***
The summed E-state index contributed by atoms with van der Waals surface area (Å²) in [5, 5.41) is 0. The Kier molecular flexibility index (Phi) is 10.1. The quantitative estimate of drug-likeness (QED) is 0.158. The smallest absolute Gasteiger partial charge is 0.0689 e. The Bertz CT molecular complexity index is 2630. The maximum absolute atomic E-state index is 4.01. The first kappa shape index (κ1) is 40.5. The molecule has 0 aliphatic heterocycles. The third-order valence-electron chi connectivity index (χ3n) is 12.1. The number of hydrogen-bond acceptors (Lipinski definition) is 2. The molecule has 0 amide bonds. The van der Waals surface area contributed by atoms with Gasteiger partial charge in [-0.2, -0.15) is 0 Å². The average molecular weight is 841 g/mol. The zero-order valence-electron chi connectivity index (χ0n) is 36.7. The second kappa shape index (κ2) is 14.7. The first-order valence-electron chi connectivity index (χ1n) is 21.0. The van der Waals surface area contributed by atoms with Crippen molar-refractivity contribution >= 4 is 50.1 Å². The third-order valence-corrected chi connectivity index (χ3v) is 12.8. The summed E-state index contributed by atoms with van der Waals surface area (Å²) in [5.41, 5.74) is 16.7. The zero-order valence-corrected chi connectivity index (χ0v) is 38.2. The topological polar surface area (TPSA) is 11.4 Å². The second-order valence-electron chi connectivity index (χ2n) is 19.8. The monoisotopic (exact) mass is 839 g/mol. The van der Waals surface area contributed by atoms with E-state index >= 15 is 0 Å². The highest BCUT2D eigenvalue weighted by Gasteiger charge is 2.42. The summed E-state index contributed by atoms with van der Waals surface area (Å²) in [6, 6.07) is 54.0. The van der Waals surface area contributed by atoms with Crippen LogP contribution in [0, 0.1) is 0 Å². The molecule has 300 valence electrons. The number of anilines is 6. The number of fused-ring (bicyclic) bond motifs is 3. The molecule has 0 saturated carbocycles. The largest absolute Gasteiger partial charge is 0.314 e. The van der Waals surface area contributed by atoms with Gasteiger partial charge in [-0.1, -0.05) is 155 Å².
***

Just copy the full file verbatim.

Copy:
The summed E-state index contributed by atoms with van der Waals surface area (Å²) in [5, 5.41) is 0. The Kier molecular flexibility index (Phi) is 10.1. The quantitative estimate of drug-likeness (QED) is 0.158. The smallest absolute Gasteiger partial charge is 0.0689 e. The Bertz CT molecular complexity index is 2630. The maximum absolute atomic E-state index is 4.01. The first kappa shape index (κ1) is 40.5. The molecule has 0 aliphatic heterocycles. The third-order valence-electron chi connectivity index (χ3n) is 12.1. The number of hydrogen-bond acceptors (Lipinski definition) is 2. The molecule has 0 amide bonds. The van der Waals surface area contributed by atoms with Gasteiger partial charge in [-0.2, -0.15) is 0 Å². The average molecular weight is 841 g/mol. The zero-order valence-electron chi connectivity index (χ0n) is 36.7. The second kappa shape index (κ2) is 14.7. The first-order valence-electron chi connectivity index (χ1n) is 21.0. The van der Waals surface area contributed by atoms with Crippen molar-refractivity contribution >= 4 is 50.1 Å². The third-order valence-corrected chi connectivity index (χ3v) is 12.8. The summed E-state index contributed by atoms with van der Waals surface area (Å²) in [5.41, 5.74) is 16.7. The zero-order valence-corrected chi connectivity index (χ0v) is 38.2. The topological polar surface area (TPSA) is 11.4 Å². The second-order valence-electron chi connectivity index (χ2n) is 19.8. The monoisotopic (exact) mass is 839 g/mol. The van der Waals surface area contributed by atoms with E-state index >= 15 is 0 Å². The highest BCUT2D eigenvalue weighted by Gasteiger charge is 2.42. The summed E-state index contributed by atoms with van der Waals surface area (Å²) in [6, 6.07) is 54.0. The van der Waals surface area contributed by atoms with Crippen LogP contribution in [0, 0.1) is 0 Å². The molecule has 300 valence electrons. The number of anilines is 6. The number of fused-ring (bicyclic) bond motifs is 3. The molecule has 0 saturated carbocycles. The largest absolute Gasteiger partial charge is 0.314 e. The van der Waals surface area contributed by atoms with Gasteiger partial charge in [-0.1, -0.05) is 155 Å².